The Celebrated Workingman, Juniper Tar and Testa Rosa
Monday, June 30, 2008
Music history is filled with great dropped ideas, and the
1990s, in particular, were rife with them. Milwaukee’s Testa
Rosa picks up some of these loose ends, continuing where bands like
Belly, That Dog, Throwing Muses or pretty much any other band that ever
featured Tanya Donelly or one of the Haden triplets left off. Allusions to the
’90s abound: The guitars adhere to the same strum-and-squall dynamic of ’90s
alterna-pop; Betty Blexrud-Strigens cough-syrup-smooth vocals evoke Kim Deal;
the hazy bass riff on “Ollie Delilah” nods to Weezer’s iconic “Only in Dreams”
riff. This isn’t to say they’re just s’90s revivalists, though. They write
powerful, stripped-down ball
There’s little to say about Milwaukee’s excellent Juniper Tar that hasn’t already been said: They sing relaxed, rustic rock songs with Bryds-esque four-part harmonies that inevitably give way to blistering, crashing, tag-team guitar send-offs. It’s a formula that actually pays off better for Juniper Tar than it has for Wilco, whose recent albums toy with a more extreme but less satisfying soft/loud dynamic.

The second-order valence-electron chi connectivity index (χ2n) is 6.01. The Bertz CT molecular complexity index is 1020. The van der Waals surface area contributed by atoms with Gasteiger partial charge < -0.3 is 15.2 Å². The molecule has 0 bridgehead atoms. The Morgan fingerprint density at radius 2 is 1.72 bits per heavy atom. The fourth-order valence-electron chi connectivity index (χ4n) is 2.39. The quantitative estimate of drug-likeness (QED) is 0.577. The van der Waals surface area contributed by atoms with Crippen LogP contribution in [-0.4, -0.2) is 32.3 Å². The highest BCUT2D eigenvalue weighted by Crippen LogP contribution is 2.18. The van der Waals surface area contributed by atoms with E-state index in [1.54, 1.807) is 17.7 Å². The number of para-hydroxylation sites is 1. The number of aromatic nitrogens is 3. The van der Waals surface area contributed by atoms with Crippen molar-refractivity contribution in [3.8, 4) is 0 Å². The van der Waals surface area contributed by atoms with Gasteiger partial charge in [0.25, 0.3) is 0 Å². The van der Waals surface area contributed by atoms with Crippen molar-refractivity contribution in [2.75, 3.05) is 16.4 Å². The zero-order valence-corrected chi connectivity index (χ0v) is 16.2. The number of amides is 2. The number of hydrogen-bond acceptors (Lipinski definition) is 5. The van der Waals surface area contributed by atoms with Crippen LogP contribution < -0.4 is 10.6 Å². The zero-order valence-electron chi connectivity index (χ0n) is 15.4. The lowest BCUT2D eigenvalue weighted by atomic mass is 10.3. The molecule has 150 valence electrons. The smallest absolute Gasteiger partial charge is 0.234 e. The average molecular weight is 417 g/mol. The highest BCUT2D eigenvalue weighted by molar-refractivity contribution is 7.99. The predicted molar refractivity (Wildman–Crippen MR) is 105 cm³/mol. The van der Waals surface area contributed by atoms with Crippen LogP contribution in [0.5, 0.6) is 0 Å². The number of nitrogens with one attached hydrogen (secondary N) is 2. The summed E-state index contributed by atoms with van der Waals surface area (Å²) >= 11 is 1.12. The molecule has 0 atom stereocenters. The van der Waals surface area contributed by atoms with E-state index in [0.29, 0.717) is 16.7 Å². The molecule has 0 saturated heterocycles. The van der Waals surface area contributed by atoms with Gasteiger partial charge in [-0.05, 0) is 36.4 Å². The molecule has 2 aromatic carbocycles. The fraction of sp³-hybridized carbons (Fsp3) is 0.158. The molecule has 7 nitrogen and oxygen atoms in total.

It’s hard not to think of that climactic scene in High Fidelity where Jack Black finally unveils his band when watching The Celebrated Workingman, the indie-rock band fronted by Mark Waldoch, long a familiar face at Milwaukee’s answer to Championship Vinyl, Atomic Records. With excitable hand gestures and popped eyes, he conducted his band with Hold Steady-ish cheer, leading them through a boisterous set of triumphant drums and wild, winding guitars. His enthusiasm was contagious.